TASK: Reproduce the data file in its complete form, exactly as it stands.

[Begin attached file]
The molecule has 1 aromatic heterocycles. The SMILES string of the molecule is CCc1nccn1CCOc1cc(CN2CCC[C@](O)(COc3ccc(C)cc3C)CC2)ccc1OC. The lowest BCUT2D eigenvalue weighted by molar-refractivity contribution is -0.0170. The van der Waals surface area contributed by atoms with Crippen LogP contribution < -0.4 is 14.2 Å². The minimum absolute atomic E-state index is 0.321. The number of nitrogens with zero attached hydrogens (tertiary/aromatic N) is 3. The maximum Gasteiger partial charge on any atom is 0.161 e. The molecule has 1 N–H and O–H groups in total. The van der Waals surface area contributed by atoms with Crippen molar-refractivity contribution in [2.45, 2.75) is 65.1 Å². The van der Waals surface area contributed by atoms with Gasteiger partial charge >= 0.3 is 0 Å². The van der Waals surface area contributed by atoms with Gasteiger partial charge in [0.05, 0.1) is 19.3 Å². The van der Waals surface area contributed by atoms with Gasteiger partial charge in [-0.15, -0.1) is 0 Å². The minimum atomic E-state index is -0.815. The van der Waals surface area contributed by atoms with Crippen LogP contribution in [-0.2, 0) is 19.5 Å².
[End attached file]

The molecule has 1 aromatic heterocycles. The SMILES string of the molecule is CCc1nccn1CCOc1cc(CN2CCC[C@](O)(COc3ccc(C)cc3C)CC2)ccc1OC. The lowest BCUT2D eigenvalue weighted by molar-refractivity contribution is -0.0170. The van der Waals surface area contributed by atoms with Crippen LogP contribution < -0.4 is 14.2 Å². The minimum absolute atomic E-state index is 0.321. The number of nitrogens with zero attached hydrogens (tertiary/aromatic N) is 3. The maximum Gasteiger partial charge on any atom is 0.161 e. The molecule has 1 N–H and O–H groups in total. The van der Waals surface area contributed by atoms with Crippen molar-refractivity contribution in [2.45, 2.75) is 65.1 Å². The van der Waals surface area contributed by atoms with Gasteiger partial charge >= 0.3 is 0 Å². The van der Waals surface area contributed by atoms with Gasteiger partial charge in [0.05, 0.1) is 19.3 Å². The van der Waals surface area contributed by atoms with Gasteiger partial charge in [-0.15, -0.1) is 0 Å². The minimum atomic E-state index is -0.815. The van der Waals surface area contributed by atoms with Crippen LogP contribution in [-0.2, 0) is 19.5 Å².